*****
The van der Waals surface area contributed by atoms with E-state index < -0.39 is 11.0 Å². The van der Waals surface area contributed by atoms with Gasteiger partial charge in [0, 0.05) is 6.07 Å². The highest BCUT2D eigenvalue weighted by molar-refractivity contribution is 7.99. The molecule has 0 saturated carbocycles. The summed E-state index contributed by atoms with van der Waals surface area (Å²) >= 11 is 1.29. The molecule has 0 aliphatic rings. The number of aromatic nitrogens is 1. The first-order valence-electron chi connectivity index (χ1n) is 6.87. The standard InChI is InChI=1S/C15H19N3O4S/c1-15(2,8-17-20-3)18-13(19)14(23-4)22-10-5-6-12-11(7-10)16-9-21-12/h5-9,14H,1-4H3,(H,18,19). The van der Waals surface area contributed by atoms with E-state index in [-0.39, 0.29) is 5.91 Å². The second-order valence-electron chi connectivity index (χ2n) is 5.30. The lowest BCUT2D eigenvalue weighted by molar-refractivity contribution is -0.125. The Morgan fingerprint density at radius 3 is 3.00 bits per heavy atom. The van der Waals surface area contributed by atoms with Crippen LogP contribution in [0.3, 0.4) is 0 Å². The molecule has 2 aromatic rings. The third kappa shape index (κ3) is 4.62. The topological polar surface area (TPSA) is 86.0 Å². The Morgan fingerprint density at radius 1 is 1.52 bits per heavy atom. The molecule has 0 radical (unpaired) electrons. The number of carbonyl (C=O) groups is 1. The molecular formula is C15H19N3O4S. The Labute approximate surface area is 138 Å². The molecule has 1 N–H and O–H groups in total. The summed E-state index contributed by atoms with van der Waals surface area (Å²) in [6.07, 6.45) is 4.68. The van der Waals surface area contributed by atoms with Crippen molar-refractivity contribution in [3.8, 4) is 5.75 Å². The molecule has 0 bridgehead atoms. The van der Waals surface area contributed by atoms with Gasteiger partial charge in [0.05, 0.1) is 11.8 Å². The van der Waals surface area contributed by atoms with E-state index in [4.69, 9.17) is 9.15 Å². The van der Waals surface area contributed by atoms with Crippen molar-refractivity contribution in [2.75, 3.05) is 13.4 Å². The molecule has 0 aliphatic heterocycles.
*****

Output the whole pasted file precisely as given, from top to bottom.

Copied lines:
The van der Waals surface area contributed by atoms with E-state index < -0.39 is 11.0 Å². The van der Waals surface area contributed by atoms with Gasteiger partial charge in [0, 0.05) is 6.07 Å². The highest BCUT2D eigenvalue weighted by molar-refractivity contribution is 7.99. The molecule has 0 saturated carbocycles. The summed E-state index contributed by atoms with van der Waals surface area (Å²) >= 11 is 1.29. The molecule has 0 aliphatic rings. The number of aromatic nitrogens is 1. The first-order valence-electron chi connectivity index (χ1n) is 6.87. The standard InChI is InChI=1S/C15H19N3O4S/c1-15(2,8-17-20-3)18-13(19)14(23-4)22-10-5-6-12-11(7-10)16-9-21-12/h5-9,14H,1-4H3,(H,18,19). The van der Waals surface area contributed by atoms with E-state index in [-0.39, 0.29) is 5.91 Å². The second-order valence-electron chi connectivity index (χ2n) is 5.30. The lowest BCUT2D eigenvalue weighted by molar-refractivity contribution is -0.125. The Morgan fingerprint density at radius 3 is 3.00 bits per heavy atom. The van der Waals surface area contributed by atoms with Crippen LogP contribution in [0.3, 0.4) is 0 Å². The molecule has 2 aromatic rings. The third kappa shape index (κ3) is 4.62. The topological polar surface area (TPSA) is 86.0 Å². The Morgan fingerprint density at radius 1 is 1.52 bits per heavy atom. The molecule has 0 radical (unpaired) electrons. The number of carbonyl (C=O) groups is 1. The molecular formula is C15H19N3O4S. The Labute approximate surface area is 138 Å². The molecule has 1 N–H and O–H groups in total. The summed E-state index contributed by atoms with van der Waals surface area (Å²) in [6.07, 6.45) is 4.68. The van der Waals surface area contributed by atoms with Crippen molar-refractivity contribution in [3.8, 4) is 5.75 Å². The molecule has 0 bridgehead atoms. The van der Waals surface area contributed by atoms with Gasteiger partial charge in [0.05, 0.1) is 11.8 Å². The van der Waals surface area contributed by atoms with E-state index in [4.69, 9.17) is 9.15 Å². The van der Waals surface area contributed by atoms with Crippen molar-refractivity contribution in [2.75, 3.05) is 13.4 Å². The molecule has 0 aliphatic heterocycles.